rhyme, the correspondence of sounds between words or the ending of words.
rhythm is a regular, repeated pattern, from the Greek rhuthmos, ‘to flow.’
syllable, a vowel sound usually conjoined to a consonant.
vowel, an open vocal-tract sound.
consonant, a closed vocal-tract sound.
Now, some examples. (Note that rhyme at the end of the line is only one of many types):
triple, words with three rhyming syllables, e.g., quickening/thickening
head, i.e., alliteration: “And the silken sad uncertain rustling of each purple curtain.”
end, rhyme at the line’s end
apocopated, a “cut-off”rhyme, e.g., hot/potted, pain/gainless
internal, rhyme within the line
rising, an iamb (syllables unstressed and stressed) or single stressed syllable at line’s end (see image below)
slant/half/off/approximate/near, an “almost” rhyme, e.g, fear/care, gone/moan
homonym, a repeated rhyme with different spelling, e.g., sail/sale, preys/praise
identical, or repetition, the same word, reemphasized
pure, rhyme with differing initial consonant: bell/cell/dell/fell/hell
falling, a trochee (syllables stressed and unstressed)(see image below.)
unpatterned, randomly-placed rhymes
eye, slant rhymes that look alike: cough/rough, wind/find
linked, end syllable of one line beginning the next, e.g.,
Night weighs down on the rooftop
stops the flashlight of a scared cop
The list is an adaptation of from
Mayes, Frances. The Discovery of Poetry. Harcourt. 2001.
The stressed or accented syllable is indicated by the ictus′ and the unstressed or unaccented syllable by the breve˘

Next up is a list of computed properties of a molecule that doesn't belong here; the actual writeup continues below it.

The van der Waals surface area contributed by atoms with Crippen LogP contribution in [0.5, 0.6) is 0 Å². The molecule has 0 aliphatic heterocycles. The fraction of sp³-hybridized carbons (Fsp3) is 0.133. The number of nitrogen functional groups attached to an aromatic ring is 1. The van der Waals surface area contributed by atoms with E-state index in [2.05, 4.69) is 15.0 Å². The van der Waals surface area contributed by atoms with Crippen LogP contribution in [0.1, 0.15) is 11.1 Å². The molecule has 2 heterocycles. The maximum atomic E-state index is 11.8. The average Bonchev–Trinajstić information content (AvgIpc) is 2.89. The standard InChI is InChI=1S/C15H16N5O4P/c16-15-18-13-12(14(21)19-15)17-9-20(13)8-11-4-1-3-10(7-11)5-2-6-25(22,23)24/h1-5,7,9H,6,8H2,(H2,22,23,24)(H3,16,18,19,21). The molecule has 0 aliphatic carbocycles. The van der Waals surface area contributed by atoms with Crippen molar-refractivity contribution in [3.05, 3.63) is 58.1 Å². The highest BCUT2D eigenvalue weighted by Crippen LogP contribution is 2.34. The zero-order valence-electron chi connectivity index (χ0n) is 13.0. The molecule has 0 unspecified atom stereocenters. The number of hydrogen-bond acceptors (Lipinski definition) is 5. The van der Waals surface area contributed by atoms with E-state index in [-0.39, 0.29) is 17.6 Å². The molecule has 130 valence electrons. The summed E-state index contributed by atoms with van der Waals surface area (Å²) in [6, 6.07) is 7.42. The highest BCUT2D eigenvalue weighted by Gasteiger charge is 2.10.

I’ll use Snagit to add voice to this later. (I need a different microphone and a quieter venue with better acoustics.)
The linguist uses the International Phonetic Alphabet to indicate rising intonation, e.g., in an interrogative:
He found it on the street?
[ hiː ˈfaʊnd ɪt | ɒn ðə ↗ˈˈstɹiːt ‖ ]
The reader/speaker can use intonation to change attitude or meaning:
You are young.
1. ↗You are young, as opposed to others, perhaps me, the [the older, wiser] speaker.
2. You ↗are young, in case you don’t think so.
3. You are ↗young, to quite a degree.
So you know everything.
1. So ↗you know everything, as opposed to me, the [more enlightened] speaker.
2. So you ↗know everything, emphasizing the act of knowing.
3. So you know ↗everything, emphasizing that you believe you are informed [perhaps a know-it-all].
What is it that we are to row toward?
Were we initially rowing from something?
The answer is not literal, not “the churn of water,” the “pounding,” the “falls/plunging.” We have to go into symbol and metaphor at this point.
The speaker leaves us to answer. Our only clue: a life without love hasn’t much worth.
Would you like me to tell you the answer?
What makes you think I know?
Part two of the “West Wind #2” lecture.
Language is literal and symbolic, and to apprehend the symbolic meaning, we’d best know what is being said literally. Directly.
The poet is going to employ sentence variety and complexity, and we need to be able to follow the line.
A basic walk-through using Snagit and Screencast.
This is the first part of the online lecture to illustrate the steps I’ve written about — see the tag “Poetics.”
A review of the types of sentence in the tag of the same might also be helpful.